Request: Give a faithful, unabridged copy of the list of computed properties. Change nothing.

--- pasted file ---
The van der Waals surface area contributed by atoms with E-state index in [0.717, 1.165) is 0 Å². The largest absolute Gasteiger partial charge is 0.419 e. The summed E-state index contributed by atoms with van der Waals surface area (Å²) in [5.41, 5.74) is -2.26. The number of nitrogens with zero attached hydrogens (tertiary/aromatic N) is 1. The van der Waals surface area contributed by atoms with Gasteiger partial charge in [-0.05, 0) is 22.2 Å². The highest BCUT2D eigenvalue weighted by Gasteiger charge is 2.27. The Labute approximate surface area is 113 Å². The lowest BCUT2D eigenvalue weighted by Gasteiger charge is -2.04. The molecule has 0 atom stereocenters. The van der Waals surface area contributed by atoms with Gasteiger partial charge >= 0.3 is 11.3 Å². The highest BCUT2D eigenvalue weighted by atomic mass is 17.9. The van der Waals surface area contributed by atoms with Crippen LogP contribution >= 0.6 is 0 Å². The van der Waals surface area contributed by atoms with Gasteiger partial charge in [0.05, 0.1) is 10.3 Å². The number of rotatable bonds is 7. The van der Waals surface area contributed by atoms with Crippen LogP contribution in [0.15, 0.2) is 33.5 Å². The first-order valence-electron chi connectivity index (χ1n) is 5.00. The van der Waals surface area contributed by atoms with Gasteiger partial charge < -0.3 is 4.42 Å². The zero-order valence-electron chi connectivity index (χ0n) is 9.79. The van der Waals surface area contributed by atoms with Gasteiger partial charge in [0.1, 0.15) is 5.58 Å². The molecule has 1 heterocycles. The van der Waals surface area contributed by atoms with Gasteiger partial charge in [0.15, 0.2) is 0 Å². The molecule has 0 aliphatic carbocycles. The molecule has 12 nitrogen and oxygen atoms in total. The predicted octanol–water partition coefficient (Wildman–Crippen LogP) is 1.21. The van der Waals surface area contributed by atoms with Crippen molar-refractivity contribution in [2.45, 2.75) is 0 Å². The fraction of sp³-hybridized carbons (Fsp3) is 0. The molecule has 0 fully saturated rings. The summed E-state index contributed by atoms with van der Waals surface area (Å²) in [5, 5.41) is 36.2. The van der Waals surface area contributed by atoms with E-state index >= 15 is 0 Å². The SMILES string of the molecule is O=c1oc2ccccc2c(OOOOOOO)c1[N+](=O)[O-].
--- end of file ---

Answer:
The van der Waals surface area contributed by atoms with E-state index in [0.717, 1.165) is 0 Å². The largest absolute Gasteiger partial charge is 0.419 e. The summed E-state index contributed by atoms with van der Waals surface area (Å²) in [5.41, 5.74) is -2.26. The number of nitrogens with zero attached hydrogens (tertiary/aromatic N) is 1. The van der Waals surface area contributed by atoms with Gasteiger partial charge in [-0.05, 0) is 22.2 Å². The highest BCUT2D eigenvalue weighted by Gasteiger charge is 2.27. The Labute approximate surface area is 113 Å². The lowest BCUT2D eigenvalue weighted by Gasteiger charge is -2.04. The molecule has 0 atom stereocenters. The van der Waals surface area contributed by atoms with Gasteiger partial charge >= 0.3 is 11.3 Å². The highest BCUT2D eigenvalue weighted by atomic mass is 17.9. The van der Waals surface area contributed by atoms with Crippen LogP contribution >= 0.6 is 0 Å². The van der Waals surface area contributed by atoms with Gasteiger partial charge in [0.05, 0.1) is 10.3 Å². The number of rotatable bonds is 7. The van der Waals surface area contributed by atoms with Crippen LogP contribution in [0.15, 0.2) is 33.5 Å². The first-order valence-electron chi connectivity index (χ1n) is 5.00. The van der Waals surface area contributed by atoms with Gasteiger partial charge < -0.3 is 4.42 Å². The zero-order valence-electron chi connectivity index (χ0n) is 9.79. The van der Waals surface area contributed by atoms with Gasteiger partial charge in [0.1, 0.15) is 5.58 Å². The molecule has 1 heterocycles. The van der Waals surface area contributed by atoms with Gasteiger partial charge in [0.15, 0.2) is 0 Å². The molecule has 0 aliphatic carbocycles. The molecule has 12 nitrogen and oxygen atoms in total. The predicted octanol–water partition coefficient (Wildman–Crippen LogP) is 1.21. The van der Waals surface area contributed by atoms with Crippen molar-refractivity contribution in [2.45, 2.75) is 0 Å². The fraction of sp³-hybridized carbons (Fsp3) is 0. The molecule has 0 fully saturated rings. The summed E-state index contributed by atoms with van der Waals surface area (Å²) in [5, 5.41) is 36.2. The van der Waals surface area contributed by atoms with E-state index >= 15 is 0 Å². The SMILES string of the molecule is O=c1oc2ccccc2c(OOOOOOO)c1[N+](=O)[O-].